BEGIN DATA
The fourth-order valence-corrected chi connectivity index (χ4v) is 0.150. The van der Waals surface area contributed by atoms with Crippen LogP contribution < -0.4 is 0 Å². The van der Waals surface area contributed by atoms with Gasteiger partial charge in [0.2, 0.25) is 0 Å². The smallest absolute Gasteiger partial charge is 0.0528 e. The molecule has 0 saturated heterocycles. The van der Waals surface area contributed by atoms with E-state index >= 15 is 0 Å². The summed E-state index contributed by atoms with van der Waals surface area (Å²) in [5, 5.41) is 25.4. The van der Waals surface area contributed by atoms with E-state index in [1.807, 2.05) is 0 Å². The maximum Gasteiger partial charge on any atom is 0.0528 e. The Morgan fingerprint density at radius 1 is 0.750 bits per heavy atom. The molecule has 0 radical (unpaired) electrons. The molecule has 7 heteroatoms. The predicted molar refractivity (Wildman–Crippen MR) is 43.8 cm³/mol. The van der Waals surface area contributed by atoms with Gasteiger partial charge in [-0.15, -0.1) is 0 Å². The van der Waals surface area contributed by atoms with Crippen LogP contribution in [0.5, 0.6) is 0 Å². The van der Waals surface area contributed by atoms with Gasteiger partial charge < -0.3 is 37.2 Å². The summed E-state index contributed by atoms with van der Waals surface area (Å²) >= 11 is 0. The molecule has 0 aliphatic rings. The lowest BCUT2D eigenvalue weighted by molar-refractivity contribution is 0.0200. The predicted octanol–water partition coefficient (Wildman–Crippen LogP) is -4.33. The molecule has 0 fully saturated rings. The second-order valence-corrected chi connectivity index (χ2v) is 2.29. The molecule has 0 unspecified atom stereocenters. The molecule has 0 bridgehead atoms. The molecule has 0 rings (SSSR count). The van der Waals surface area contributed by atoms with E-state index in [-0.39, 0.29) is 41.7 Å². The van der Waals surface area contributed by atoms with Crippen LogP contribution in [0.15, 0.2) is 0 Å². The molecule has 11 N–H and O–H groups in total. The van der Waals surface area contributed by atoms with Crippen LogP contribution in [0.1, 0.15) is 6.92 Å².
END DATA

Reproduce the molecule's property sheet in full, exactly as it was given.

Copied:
The fourth-order valence-corrected chi connectivity index (χ4v) is 0.150. The van der Waals surface area contributed by atoms with Crippen LogP contribution < -0.4 is 0 Å². The van der Waals surface area contributed by atoms with Gasteiger partial charge in [0.2, 0.25) is 0 Å². The smallest absolute Gasteiger partial charge is 0.0528 e. The molecule has 0 saturated heterocycles. The van der Waals surface area contributed by atoms with E-state index >= 15 is 0 Å². The summed E-state index contributed by atoms with van der Waals surface area (Å²) in [5, 5.41) is 25.4. The van der Waals surface area contributed by atoms with E-state index in [1.807, 2.05) is 0 Å². The maximum Gasteiger partial charge on any atom is 0.0528 e. The Morgan fingerprint density at radius 1 is 0.750 bits per heavy atom. The molecule has 0 radical (unpaired) electrons. The molecule has 7 heteroatoms. The predicted molar refractivity (Wildman–Crippen MR) is 43.8 cm³/mol. The van der Waals surface area contributed by atoms with Gasteiger partial charge in [-0.15, -0.1) is 0 Å². The van der Waals surface area contributed by atoms with Crippen LogP contribution in [0.5, 0.6) is 0 Å². The van der Waals surface area contributed by atoms with Gasteiger partial charge < -0.3 is 37.2 Å². The summed E-state index contributed by atoms with van der Waals surface area (Å²) >= 11 is 0. The molecule has 0 aliphatic rings. The lowest BCUT2D eigenvalue weighted by molar-refractivity contribution is 0.0200. The predicted octanol–water partition coefficient (Wildman–Crippen LogP) is -4.33. The molecule has 0 fully saturated rings. The second-order valence-corrected chi connectivity index (χ2v) is 2.29. The molecule has 0 unspecified atom stereocenters. The molecule has 0 bridgehead atoms. The molecule has 0 rings (SSSR count). The van der Waals surface area contributed by atoms with E-state index in [-0.39, 0.29) is 41.7 Å². The van der Waals surface area contributed by atoms with Crippen LogP contribution in [0.15, 0.2) is 0 Å². The molecule has 11 N–H and O–H groups in total. The van der Waals surface area contributed by atoms with Crippen LogP contribution in [0.1, 0.15) is 6.92 Å².